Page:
Kristin Nelson from Wisconsin posted on 19 Apr 2011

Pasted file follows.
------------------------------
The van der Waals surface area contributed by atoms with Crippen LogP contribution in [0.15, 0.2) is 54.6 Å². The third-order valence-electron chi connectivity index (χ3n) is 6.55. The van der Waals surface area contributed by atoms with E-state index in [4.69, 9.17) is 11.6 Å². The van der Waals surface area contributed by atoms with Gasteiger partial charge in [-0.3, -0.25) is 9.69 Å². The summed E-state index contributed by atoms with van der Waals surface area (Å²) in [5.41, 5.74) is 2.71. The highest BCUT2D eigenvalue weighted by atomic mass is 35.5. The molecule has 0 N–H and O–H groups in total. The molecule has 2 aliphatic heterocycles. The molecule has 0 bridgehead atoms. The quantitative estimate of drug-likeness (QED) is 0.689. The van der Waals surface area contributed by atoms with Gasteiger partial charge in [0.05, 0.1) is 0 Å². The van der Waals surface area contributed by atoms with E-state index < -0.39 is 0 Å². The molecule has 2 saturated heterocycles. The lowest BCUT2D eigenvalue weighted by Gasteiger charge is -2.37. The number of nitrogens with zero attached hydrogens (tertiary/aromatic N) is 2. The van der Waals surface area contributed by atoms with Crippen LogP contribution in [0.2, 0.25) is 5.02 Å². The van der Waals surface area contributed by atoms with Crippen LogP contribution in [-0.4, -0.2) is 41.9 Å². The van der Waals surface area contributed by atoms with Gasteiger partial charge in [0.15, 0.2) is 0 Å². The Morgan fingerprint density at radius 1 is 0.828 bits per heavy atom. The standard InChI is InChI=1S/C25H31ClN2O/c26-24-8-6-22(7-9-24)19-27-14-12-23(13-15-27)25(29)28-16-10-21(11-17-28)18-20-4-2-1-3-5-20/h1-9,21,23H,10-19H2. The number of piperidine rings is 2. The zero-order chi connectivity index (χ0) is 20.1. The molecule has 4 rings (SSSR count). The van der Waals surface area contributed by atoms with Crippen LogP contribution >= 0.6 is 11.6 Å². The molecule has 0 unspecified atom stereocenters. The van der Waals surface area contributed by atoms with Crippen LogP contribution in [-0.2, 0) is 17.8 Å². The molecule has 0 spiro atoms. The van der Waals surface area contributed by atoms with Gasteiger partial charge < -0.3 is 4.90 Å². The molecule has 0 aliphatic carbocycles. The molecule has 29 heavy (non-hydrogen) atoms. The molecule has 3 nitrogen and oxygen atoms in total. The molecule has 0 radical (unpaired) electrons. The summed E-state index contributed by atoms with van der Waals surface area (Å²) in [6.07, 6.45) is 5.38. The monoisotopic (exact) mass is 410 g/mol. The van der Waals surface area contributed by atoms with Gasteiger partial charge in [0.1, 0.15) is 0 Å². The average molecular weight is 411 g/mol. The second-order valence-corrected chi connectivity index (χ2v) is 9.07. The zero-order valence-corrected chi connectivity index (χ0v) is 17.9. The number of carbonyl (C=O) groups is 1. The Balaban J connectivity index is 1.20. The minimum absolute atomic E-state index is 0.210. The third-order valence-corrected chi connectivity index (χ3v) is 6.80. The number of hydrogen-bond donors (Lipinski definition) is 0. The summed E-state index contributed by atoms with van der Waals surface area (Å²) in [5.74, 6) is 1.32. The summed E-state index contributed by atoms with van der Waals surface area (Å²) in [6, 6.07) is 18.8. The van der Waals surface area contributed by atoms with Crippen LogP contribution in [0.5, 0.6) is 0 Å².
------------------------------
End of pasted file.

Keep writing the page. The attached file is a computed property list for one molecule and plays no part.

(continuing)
The desire for a perfect society was not limited to just Nazi Germany. Surprisingly, the United States in the early 20th Century also tried to CR-EATE the perfect society through the eugenics movement, and measures taken by the U.S. were adopted by the Nazis during WWII. The website www.EugenicsArchive.Org says, Elements of the American eugenics movement were models for the Nazis, whose radical adaptation of eugenics culminated in the Holocaust. Medical historian Martin Pernick has written several articles about the Eugenics Movement. In an article for the American Journal of Public Health Volume 87, Number 11 for November 1997 entitled Eugenics and Public Health in American History he explains how the movement happened in America. The Eugenics Movement began in the early 1900s, and was a desire to improve heredity and genetics. Eugenicists considered illness and disability as natural SE-LECTion, where the unfit were eliminated. They saw how in the Darwinian theory of evolution, the process of natural SE-LECTion was often slow and painful. As a result, many eugenicists felt that their role was to be a faster and more efficient form of the SE-LECTion process. They considered eugenics to mean artificial SE-LECTion (Pernick, 1768). This artificial SE-LECTion involved sterilization and euthanasia, ways to keep the imperfect from reproducing. A major eugenicist was a man named Dr. Harry Haiselden. Dr. Haiselden was a physician who practiced in Chicago, IL. He thought that his role as a physician gave him the authority to decide whether an infant deserved to live based on physical fitness after birth. At least six babies died because of his personal judgment that they were eugenically imperfect. Dr. Haiselden was supported by several other professionals. Some supporters drew a parallel between eugenics euthanasia and the practice of killing infectious animals to protect public health (Pernick, 1769). Dr. Haiselden and his supporters felt they were doing society a favor by eliminating these unfit babies. Eugenicists were able to justify their actions by claiming that it was for the betterment of society.Pernick advises that the history of the eugenics movement should be a warning for modern science. He wrote, Eugenics was not an isolated movement whose significance is confined to the histories of genetics and pseudoscience. It is an important and cautionary part of past public health and of general medical history as well (Pernick, 1770) also echoes this warning saying The philosopher George Santayana said, Those who cannot remember the past are condemned to repeat it. This adage is appropriate to our current rush into the gene age, which has striking parallels to the eugenics movement of the early decades of the 20th century. Eugenics was, quite literally, an effort to breed better human beings by encouraging the reproduction of people with good genes and discouraging those with bad genes.